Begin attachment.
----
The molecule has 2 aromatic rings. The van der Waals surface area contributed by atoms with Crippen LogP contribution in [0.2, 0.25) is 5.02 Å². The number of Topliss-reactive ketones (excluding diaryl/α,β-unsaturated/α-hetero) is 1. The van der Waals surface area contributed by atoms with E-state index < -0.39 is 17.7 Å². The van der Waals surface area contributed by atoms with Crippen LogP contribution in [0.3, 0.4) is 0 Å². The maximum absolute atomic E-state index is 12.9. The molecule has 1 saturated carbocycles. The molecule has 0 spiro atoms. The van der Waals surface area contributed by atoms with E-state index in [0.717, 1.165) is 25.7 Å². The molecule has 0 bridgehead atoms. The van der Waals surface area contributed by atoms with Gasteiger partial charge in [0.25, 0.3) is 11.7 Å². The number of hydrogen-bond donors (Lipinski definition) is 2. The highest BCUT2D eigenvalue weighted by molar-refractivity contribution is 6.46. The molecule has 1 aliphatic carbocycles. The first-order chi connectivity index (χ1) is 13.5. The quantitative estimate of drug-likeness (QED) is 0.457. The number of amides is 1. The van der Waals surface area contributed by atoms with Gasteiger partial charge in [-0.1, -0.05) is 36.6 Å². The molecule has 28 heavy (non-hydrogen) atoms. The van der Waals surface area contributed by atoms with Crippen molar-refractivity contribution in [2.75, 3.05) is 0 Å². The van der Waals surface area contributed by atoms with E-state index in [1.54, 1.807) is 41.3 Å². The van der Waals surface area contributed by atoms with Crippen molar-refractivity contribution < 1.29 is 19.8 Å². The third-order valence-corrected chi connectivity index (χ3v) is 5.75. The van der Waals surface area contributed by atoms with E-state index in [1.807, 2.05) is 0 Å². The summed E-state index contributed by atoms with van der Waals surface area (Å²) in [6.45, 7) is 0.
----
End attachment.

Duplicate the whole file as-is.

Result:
The molecule has 2 aromatic rings. The van der Waals surface area contributed by atoms with Crippen LogP contribution in [0.2, 0.25) is 5.02 Å². The number of Topliss-reactive ketones (excluding diaryl/α,β-unsaturated/α-hetero) is 1. The van der Waals surface area contributed by atoms with E-state index < -0.39 is 17.7 Å². The van der Waals surface area contributed by atoms with Crippen LogP contribution in [0.3, 0.4) is 0 Å². The maximum absolute atomic E-state index is 12.9. The molecule has 1 saturated carbocycles. The molecule has 0 spiro atoms. The van der Waals surface area contributed by atoms with E-state index in [0.717, 1.165) is 25.7 Å². The molecule has 0 bridgehead atoms. The van der Waals surface area contributed by atoms with Gasteiger partial charge in [0.25, 0.3) is 11.7 Å². The number of hydrogen-bond donors (Lipinski definition) is 2. The highest BCUT2D eigenvalue weighted by molar-refractivity contribution is 6.46. The molecule has 1 aliphatic carbocycles. The first-order chi connectivity index (χ1) is 13.5. The quantitative estimate of drug-likeness (QED) is 0.457. The number of amides is 1. The van der Waals surface area contributed by atoms with Gasteiger partial charge in [-0.1, -0.05) is 36.6 Å². The molecule has 28 heavy (non-hydrogen) atoms. The van der Waals surface area contributed by atoms with Crippen molar-refractivity contribution in [2.75, 3.05) is 0 Å². The van der Waals surface area contributed by atoms with E-state index in [1.54, 1.807) is 41.3 Å². The van der Waals surface area contributed by atoms with Crippen molar-refractivity contribution < 1.29 is 19.8 Å². The third-order valence-corrected chi connectivity index (χ3v) is 5.75. The van der Waals surface area contributed by atoms with E-state index in [1.807, 2.05) is 0 Å². The summed E-state index contributed by atoms with van der Waals surface area (Å²) in [6.45, 7) is 0.